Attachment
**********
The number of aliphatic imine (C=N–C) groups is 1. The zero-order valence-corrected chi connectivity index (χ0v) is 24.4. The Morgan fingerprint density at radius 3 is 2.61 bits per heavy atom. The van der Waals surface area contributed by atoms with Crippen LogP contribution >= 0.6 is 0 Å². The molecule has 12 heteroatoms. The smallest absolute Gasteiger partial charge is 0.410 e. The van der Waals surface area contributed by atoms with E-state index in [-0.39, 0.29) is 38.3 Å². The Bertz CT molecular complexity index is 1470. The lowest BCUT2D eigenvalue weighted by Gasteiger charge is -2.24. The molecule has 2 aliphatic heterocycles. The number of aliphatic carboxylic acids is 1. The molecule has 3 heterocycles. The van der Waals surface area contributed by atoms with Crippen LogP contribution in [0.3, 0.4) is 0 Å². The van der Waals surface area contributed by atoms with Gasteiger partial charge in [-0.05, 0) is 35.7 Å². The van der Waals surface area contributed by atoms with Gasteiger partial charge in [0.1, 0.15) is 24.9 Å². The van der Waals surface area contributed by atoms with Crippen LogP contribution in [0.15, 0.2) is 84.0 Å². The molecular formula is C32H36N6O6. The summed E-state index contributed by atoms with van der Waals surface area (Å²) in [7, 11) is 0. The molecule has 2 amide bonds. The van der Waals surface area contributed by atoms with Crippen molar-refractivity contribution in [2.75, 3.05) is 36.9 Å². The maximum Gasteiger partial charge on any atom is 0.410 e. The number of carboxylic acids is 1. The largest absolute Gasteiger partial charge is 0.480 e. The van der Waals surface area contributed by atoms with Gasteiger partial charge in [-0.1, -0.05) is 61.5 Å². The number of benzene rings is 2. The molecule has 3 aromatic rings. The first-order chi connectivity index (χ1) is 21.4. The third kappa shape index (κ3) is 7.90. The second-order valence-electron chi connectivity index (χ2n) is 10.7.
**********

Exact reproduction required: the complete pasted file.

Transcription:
The number of aliphatic imine (C=N–C) groups is 1. The zero-order valence-corrected chi connectivity index (χ0v) is 24.4. The Morgan fingerprint density at radius 3 is 2.61 bits per heavy atom. The van der Waals surface area contributed by atoms with Crippen LogP contribution >= 0.6 is 0 Å². The molecule has 12 heteroatoms. The smallest absolute Gasteiger partial charge is 0.410 e. The van der Waals surface area contributed by atoms with E-state index in [-0.39, 0.29) is 38.3 Å². The Bertz CT molecular complexity index is 1470. The lowest BCUT2D eigenvalue weighted by Gasteiger charge is -2.24. The molecule has 2 aliphatic heterocycles. The number of aliphatic carboxylic acids is 1. The molecule has 3 heterocycles. The van der Waals surface area contributed by atoms with Crippen LogP contribution in [0.3, 0.4) is 0 Å². The van der Waals surface area contributed by atoms with Gasteiger partial charge in [-0.05, 0) is 35.7 Å². The van der Waals surface area contributed by atoms with Gasteiger partial charge in [0.1, 0.15) is 24.9 Å². The van der Waals surface area contributed by atoms with Crippen LogP contribution in [0.15, 0.2) is 84.0 Å². The molecular formula is C32H36N6O6. The summed E-state index contributed by atoms with van der Waals surface area (Å²) in [7, 11) is 0. The molecule has 2 amide bonds. The van der Waals surface area contributed by atoms with Crippen molar-refractivity contribution in [2.75, 3.05) is 36.9 Å². The maximum Gasteiger partial charge on any atom is 0.410 e. The number of carboxylic acids is 1. The largest absolute Gasteiger partial charge is 0.480 e. The van der Waals surface area contributed by atoms with Gasteiger partial charge in [-0.1, -0.05) is 61.5 Å². The number of benzene rings is 2. The molecule has 3 aromatic rings. The first-order chi connectivity index (χ1) is 21.4. The third kappa shape index (κ3) is 7.90. The second-order valence-electron chi connectivity index (χ2n) is 10.7.